Abraham consented to investi- gate the proposed new home pro- vided for in the Treaty of Payne’s Landing in 1832, but opposed re- moval without assurance of free- dom to all. Abraham was wise enough to know that the Seminoles would eventually be forced to the West, but he served effectively as a real diplomat in delaying matters until he secured the desired terms. Both the Seminoles and the Ne- groes were inalterably opposed to settlement among the Creeks from whom the Seminoles had long since seceded. The Creeks would want to dominate the Seminoles and en- slave the Negroes. In this region which Congress set apart as Indian Territory in 1834 lived also other Indians Cherokees, Choctaws, Chickasaws and Quapaws; but the Seminoles feared the domination of the Creeks. With assurance against such a thing in the Treaty of Fort Dade in 1837 the Seminoles moved West in 1839 and Abraham went with them. He used his influence

‘to have the Seminoles accept what

he knew to be inevitable.

The United States Government, however, did not live up to its agreement. In the first place, the Seminoles were so settled in the West as to be subject to the Creeks. The Creeks enslaved the Negroes and permitted slave agents to claim others as fugitives and take them back to the cotton plantations. The

Seminoles and Negroes thus suf- fered for twenty years, until 1856, when the Seminoles were recog- nized as an independent tribe and some of these wrongs were righted. The efforts to adjust matters by agreements in 1845 and 1848 were not successful, and Micanopy, the chief friendly to the Negroes, died the latter year. The troubles of the Negroes on the frontier further inereased.


In such a state of affairs Negro Abraham had very little to do. The chief under whom he had served was followed by Jim Jumper, the tool of the Creeks. Coacoochee, a wise leader, who should have been chosen as Micanopy’s successor, de- cided that the best way out of the difficulty was to transplant to Mex- ico all Seminoles and Negroes who were dissatisfied with the turn things had taken. They departed September 10, 1850, and crossed Texas into Mexico. There they re- ceived a grant of land for protect- ing the border. Some authorities say that Abraham went to Mexico, where he served and died; and others say that he remained in In- dian Territory. Abraham has prob- ably been confused with Gopher John, another Negro leader, who succeeded Abraham as the inter-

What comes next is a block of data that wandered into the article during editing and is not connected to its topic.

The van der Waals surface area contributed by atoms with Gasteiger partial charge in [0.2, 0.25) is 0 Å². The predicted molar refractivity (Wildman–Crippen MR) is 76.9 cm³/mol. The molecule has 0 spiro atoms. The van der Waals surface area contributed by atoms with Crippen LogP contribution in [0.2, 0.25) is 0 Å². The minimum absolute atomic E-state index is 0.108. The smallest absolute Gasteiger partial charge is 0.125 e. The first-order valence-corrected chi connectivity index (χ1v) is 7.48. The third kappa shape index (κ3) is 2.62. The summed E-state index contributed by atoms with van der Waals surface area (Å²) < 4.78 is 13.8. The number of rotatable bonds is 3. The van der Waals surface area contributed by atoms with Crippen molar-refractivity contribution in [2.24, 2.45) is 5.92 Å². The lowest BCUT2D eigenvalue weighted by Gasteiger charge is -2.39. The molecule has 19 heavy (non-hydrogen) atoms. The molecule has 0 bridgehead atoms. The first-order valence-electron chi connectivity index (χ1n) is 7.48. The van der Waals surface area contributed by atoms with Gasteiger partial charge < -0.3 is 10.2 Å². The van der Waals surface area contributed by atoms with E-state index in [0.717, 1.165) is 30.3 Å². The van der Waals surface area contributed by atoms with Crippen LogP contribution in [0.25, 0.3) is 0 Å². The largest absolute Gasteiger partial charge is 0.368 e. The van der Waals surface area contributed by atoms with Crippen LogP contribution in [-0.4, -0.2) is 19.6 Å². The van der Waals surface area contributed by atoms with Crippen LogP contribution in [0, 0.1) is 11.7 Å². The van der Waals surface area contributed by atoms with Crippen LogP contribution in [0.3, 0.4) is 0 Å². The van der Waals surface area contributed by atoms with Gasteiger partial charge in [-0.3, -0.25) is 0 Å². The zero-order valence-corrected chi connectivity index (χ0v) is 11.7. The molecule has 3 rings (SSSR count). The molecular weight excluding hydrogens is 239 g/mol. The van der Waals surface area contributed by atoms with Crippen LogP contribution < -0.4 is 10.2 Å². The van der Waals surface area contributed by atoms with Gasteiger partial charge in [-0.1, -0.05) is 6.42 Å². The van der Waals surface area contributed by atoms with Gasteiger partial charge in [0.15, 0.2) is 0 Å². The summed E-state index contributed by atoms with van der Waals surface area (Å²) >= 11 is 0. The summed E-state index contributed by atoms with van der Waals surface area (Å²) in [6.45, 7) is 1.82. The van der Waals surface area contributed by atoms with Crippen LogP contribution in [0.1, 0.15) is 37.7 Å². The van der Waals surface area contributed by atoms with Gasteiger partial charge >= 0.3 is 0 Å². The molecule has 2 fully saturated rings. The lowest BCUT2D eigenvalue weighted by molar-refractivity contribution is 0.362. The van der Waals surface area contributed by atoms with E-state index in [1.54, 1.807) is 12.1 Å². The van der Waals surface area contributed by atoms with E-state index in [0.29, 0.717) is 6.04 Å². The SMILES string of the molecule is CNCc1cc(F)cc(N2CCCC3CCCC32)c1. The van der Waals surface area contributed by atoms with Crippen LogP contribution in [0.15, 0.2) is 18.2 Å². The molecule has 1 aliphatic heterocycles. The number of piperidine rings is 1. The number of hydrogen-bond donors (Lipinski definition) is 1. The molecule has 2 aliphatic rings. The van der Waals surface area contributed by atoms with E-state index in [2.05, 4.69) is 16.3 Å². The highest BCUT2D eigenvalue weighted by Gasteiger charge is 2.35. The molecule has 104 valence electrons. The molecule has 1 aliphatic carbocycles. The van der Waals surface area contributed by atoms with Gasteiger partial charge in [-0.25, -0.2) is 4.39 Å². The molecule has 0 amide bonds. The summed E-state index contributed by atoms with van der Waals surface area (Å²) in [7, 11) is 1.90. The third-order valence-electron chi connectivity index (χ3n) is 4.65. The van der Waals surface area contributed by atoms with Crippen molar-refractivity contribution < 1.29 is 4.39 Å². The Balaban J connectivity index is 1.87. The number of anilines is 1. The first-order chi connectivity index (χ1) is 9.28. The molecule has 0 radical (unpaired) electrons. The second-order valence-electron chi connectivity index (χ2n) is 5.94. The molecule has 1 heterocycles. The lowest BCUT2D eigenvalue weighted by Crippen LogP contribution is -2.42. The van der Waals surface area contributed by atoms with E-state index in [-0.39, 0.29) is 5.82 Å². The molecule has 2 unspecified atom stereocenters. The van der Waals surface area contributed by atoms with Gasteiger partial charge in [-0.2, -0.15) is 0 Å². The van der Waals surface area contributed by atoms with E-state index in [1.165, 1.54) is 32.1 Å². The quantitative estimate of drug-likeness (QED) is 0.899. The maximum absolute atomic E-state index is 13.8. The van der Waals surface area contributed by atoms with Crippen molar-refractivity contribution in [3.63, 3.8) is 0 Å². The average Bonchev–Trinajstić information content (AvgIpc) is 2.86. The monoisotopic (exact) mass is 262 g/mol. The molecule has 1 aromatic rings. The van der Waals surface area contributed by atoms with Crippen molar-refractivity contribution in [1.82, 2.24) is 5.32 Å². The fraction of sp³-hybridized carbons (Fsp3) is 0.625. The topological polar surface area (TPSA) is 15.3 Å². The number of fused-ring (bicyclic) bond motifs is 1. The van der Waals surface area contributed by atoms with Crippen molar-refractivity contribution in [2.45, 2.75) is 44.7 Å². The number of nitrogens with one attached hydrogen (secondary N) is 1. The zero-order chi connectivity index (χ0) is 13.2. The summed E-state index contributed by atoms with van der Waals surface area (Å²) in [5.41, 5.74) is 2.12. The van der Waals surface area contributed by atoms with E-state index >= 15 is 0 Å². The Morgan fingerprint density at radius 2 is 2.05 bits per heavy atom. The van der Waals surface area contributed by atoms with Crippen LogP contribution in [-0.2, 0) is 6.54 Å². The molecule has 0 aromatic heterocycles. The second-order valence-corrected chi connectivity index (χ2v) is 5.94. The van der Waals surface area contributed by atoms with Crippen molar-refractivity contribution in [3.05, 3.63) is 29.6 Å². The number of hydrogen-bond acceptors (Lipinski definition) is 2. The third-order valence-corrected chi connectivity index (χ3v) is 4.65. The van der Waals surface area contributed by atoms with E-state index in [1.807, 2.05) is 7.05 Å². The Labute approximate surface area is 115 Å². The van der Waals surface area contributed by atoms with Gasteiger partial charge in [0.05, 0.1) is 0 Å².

preter of Micanopy. There is also the belief that Abraham went to Mexico with Coaeooechee and re- turned to Indian Territory after the death of that chieftain in 1857. The new agreement granting the Seminoles the independence which they had long sought made it con- for them to return. The Negroes as a majority, however, re- mained in Mexico until after the Civil War when their freedom was no longer questioned


Estevanico, the Negro Explorer

(Continued from page 146)

Wearily the old man dragged his eyes away from the boy and looked at the Negro. ‘‘You may try,’’ he said slowly.

Ystevanico hurried away to tell Manuel, Pedro, and Juan. ‘‘ This is our chance. If this favorite son gets well, we may be freed.’’

‘May the Holy Virgin protect him,’’ said Juan,

They gathered herbs and made potions for the Indian boy. They took turns watching over him and bathing him in cool water. Patient- ly they worked, and slowly the boy became quiet and drifted off to sleep. After that he gradually got better, and the happy chief knew that he would get well.

The news of the recovery spread to other villages and many Indians came long distances for the magic eures of the explorers. The four men traveled from tribe to tribe as medicine men, and life became much easier for them.

When they reached Mexico, they had a chance to return to Spain. All of them went except Este- vanico.

‘*T shall stay here and learn more about the languages and customs of the people,’’ he said as he bade them goodbye.

About a year later, a group of Spaniards planned to make an ex- pedition northward. They had heard of the ‘‘Seven Cities of Ci- bola,’’ where they would find vast treasures, enough gold, silver and precious stones to last them forever

They sent for Estevanico in 1539. Fray Marcos de Niza, their leader, said to him:

**You have traveled among the Indians for many years. You know their languages. Will you guide us through the country northward ?”’

**Yes, I will do it in the name of Spain.”’

‘*Good! Go ahead of us then for fifty or sixty leagues. Send us word if all is well and we shall follow.’’

And so it was agreed that crosses the size of the palm of the hand would be sent as a sign that all was well. If the news were very good, larger crosses would be sent.

Four days later as the Spaniards were making camp, they saw two Indians coming toward them. One was bearing a eross as tall as he. The explorers were elated.

‘‘Estevanico has sent news,’’ they cried.

‘*Great news indeed,’’ said the messenger. ‘‘ Ahead lie seven large cities with houses of stone and lime. They are not ordinary houses. Many of them are four stories high. You will find the doors trimmed in silver and turquoise.”’